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eyes on the U.S.

A Chinese Take On The American Way Of Tipping

$8.90 ... so far ...
$8.90 ... so far ...
Liu Tong

NEW YORK — Because of several successive business trips plus my holiday in the United States, I have been living from one hotel to another for more than two weeks. Obviously I’m also obliged to dine out. What this means in terms of personal finances is that even before paying the hotel or restaurant bills, I must face a continued lineup of people expecting tips: waiters, room service, doormen — not to forget taxi drivers unless you like to haul your heavy luggage out of the trunk yourself.

I have a colleague from Hong Kong, a place where tipping is also a custom, though not as far-reaching or high percentages as in the United States. She, nonetheless, tried to pretend that she didn't know how things work in the United States. The result: dirty towels left unchanged.

A friend who happens to be looking for a flat tried hard to avoid renting anywhere with a concierge, because “If I carry something whenever I get home, the concierge will always come and open the door and expect to be tipped. But when do I come home without a bag or something in my hand?! Imagine how much extra cost that is every month?”

Chinese people always talk about how expensive it is to live in America. And while I have studies all kinds of figures of fixed expenses of American households, none of them takes tipping into account!

[rebelmouse-image 27087690 alt="""" original_size="640x480" expand=1]

Tipping point? — Photo: Scott Sanchez

Indeed, bills in America often give people the wrong impression that it’s cheap, simply because the tax and the tips are rarely included. Sales tax rates can vary widely between different states, by as much as 10%. When I tried to pay a 10% tip on top of my bill in a Washington D.C. restaurant, I was immediately warned to add 15-20% by my friend “unless you want them to chase after you to recover it!”

I suppose I will learn how to live with all this tipping if I stay in the United States long enough. Still, on an economic level, I am convinced that the system is part of what makes hiring workers so costly. Though it is a bit of a luxury to go and dine in a restaurant or take a taxi in America, the restaurateur or the cab company doesn’t seem to earn that much money. I once interviewed a high executive of a famous hotel chain who told me that he started off his career as a doorman, and that it was still some of the best money he'd ever earned.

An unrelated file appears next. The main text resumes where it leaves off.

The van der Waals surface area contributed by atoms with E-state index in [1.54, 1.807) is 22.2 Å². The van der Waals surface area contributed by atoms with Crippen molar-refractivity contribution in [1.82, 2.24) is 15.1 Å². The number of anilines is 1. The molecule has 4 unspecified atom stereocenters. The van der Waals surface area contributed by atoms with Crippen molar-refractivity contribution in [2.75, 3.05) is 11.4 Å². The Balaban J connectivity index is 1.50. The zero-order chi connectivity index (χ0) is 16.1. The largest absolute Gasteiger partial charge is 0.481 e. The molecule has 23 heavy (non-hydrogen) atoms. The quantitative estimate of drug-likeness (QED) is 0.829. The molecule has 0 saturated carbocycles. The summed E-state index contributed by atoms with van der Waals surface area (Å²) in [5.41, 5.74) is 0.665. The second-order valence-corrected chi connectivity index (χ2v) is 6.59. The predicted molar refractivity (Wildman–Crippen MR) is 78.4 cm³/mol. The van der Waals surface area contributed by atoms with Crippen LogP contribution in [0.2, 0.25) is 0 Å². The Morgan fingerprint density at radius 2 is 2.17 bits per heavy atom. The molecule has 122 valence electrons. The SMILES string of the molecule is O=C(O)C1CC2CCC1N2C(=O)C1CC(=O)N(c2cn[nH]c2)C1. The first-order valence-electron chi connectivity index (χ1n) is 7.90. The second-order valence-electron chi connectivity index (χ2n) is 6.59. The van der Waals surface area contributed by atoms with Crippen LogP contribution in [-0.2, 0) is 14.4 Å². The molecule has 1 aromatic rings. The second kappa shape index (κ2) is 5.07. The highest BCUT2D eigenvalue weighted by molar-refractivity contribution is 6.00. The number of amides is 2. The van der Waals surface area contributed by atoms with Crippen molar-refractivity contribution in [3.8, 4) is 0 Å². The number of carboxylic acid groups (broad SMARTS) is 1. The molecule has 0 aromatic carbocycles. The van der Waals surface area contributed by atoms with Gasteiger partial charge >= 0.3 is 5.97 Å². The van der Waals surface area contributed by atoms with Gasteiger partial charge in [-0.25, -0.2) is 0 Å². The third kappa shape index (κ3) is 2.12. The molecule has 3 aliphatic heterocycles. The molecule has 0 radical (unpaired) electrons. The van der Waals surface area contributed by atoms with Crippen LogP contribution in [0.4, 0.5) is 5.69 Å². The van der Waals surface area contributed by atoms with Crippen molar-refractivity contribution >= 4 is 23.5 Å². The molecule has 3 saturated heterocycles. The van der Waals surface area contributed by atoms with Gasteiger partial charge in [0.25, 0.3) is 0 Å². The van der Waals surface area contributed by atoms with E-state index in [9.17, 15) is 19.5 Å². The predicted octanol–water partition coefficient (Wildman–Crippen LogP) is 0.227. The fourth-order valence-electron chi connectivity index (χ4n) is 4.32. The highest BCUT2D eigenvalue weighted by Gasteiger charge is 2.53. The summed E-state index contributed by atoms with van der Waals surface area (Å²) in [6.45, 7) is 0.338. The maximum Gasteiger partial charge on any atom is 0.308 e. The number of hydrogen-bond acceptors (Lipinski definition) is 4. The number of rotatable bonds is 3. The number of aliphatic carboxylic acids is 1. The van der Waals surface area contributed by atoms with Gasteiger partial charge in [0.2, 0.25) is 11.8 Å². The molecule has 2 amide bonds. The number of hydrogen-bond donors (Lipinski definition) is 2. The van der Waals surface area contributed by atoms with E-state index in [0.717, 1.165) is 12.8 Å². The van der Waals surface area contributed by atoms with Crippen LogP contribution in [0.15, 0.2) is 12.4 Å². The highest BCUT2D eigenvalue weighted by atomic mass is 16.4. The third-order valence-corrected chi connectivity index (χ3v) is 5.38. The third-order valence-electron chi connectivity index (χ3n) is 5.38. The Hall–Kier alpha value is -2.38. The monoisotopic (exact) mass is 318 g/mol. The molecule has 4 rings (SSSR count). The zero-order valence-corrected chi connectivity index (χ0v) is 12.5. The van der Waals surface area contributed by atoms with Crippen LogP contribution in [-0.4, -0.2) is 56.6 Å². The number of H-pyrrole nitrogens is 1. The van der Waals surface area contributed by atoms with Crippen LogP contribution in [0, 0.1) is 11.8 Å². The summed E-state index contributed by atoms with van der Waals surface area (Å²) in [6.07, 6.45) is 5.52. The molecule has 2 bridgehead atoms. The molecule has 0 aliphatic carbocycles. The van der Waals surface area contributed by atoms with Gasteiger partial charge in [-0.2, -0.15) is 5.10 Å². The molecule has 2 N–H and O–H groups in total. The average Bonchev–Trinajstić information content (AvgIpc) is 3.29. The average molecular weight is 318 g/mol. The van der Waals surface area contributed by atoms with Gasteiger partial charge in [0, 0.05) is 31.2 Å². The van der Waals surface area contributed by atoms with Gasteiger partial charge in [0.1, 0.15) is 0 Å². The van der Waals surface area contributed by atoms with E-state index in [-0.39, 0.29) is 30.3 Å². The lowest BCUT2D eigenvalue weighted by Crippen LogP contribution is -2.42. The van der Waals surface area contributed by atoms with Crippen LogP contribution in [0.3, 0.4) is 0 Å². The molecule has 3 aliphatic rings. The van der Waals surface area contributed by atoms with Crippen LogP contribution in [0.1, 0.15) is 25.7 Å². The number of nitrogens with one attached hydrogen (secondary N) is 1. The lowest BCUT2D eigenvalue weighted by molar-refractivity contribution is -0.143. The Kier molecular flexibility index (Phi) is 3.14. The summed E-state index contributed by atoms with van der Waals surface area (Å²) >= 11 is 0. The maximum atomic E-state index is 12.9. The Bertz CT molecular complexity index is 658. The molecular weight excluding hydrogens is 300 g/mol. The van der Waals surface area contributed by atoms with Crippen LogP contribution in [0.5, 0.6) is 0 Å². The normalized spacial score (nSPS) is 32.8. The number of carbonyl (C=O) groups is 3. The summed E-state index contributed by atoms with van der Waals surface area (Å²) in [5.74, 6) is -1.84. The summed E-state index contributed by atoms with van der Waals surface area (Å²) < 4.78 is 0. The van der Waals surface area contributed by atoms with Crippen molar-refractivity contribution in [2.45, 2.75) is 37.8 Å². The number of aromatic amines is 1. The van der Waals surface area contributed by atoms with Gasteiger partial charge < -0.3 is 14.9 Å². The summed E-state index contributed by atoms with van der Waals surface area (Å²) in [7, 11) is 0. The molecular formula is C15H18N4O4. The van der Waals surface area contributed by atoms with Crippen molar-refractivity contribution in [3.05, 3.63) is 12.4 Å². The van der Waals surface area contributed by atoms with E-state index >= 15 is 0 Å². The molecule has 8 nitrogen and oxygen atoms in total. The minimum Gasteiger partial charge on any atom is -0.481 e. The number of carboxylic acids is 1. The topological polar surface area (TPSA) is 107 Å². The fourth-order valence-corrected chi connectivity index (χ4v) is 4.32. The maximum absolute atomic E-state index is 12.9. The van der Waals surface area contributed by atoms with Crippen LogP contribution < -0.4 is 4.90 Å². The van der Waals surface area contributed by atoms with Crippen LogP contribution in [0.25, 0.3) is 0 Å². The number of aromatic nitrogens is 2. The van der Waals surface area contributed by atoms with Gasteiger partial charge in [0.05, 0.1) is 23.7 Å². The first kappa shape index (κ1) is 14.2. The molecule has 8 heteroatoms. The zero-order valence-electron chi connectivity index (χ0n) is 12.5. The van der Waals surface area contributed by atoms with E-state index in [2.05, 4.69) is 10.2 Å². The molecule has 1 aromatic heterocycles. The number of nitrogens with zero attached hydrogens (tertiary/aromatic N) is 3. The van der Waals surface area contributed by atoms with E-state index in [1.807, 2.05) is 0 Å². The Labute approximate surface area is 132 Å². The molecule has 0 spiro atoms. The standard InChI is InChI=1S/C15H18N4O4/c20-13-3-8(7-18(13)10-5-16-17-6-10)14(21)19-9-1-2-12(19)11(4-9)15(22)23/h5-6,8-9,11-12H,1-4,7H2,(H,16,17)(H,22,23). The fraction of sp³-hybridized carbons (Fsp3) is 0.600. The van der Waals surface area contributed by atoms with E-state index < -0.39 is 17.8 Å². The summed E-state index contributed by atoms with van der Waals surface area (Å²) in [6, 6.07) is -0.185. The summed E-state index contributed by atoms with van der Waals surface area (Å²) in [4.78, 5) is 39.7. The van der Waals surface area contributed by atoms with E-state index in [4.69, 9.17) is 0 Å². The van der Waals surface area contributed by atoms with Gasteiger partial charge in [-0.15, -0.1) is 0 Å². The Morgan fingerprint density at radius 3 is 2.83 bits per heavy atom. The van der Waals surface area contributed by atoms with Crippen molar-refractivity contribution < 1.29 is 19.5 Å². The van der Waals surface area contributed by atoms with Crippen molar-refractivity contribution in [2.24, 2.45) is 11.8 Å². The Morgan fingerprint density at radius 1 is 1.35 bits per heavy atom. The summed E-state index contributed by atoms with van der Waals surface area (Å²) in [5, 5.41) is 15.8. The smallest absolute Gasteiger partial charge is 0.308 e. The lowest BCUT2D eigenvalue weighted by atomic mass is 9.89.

The tipping custom exposes a particular feature: If one expects to get a better tip, one has to offer a better sales proposition. This includes the appearance and the figure, smartness or likability of the attendant — in other words it means individual employees making themselves marketable.

When I went to cover the Miami International Art Fair, on the way to the venue I had a taxi driver who spoke only Spanish, and made no effort to use even a single word of English with me. On the way back to the airport, instead, the cabbie was eager to tell me all the artists he likes and complimented me on how Asian women look younger than their age. Though I was obliged to tip them both, guess who I tipped more heartily?

Recently, more and more Americans have called for the end of the tipping system, saying waiters enjoy high wages and lower taxes — not to mention making customers feel obliged to pay additional rates for their meals. I am not optimistic. All I can hope for is the person serving me next time is smart and pleasant and can't guess my age.

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eyes on the U.S.

Murdoch Resignation Adds To Biden's Good Luck With The Media — A Repeat Of FDR?

Robert Murdoch's resignation from Fox News Corp. so soon before the next U.S. presidential elections begs the question of how directly media coverage has impacted Joe Biden as a figure, and what this new shift in power will mean for the current President.

Close up photograph of a opy of The Independent features Rupert Murdoch striking a pensive countenance as his 'News of the World' tabloid newspaper announced its last edition will run

July 7, 2011 - London, England: A copy of The Independent features Rupert Murdoch striking a pensive countenance as his 'News of the World' tabloid newspaper announced its last edition will run July 11, 2011 amid a torrid scandal involving phone hacking.

Mark Makela/ZUMA
Michael J. Socolow

Joe Biden was inaugurated as the 46th president of the United States of America on Jan. 20, 2021.

Imagine if someone could go back in time and inform him and his communications team that a few pivotal changes in the media would occur during his first three years in office.

There’s the latest news that Rubert Murdoch, 92, stepped down as the chairperson of Fox Corp. and News Corp. on Sept. 21, 2023. Since the 1980s, Murdoch, who will be replaced by his son Lachlan, has been the most powerful right-wing media executivein the U.S.

While it’s not clear whether Fox will be any tamer under Lachlan, Murdoch’s departure is likely good news for Biden, who reportedly despises the media baron.

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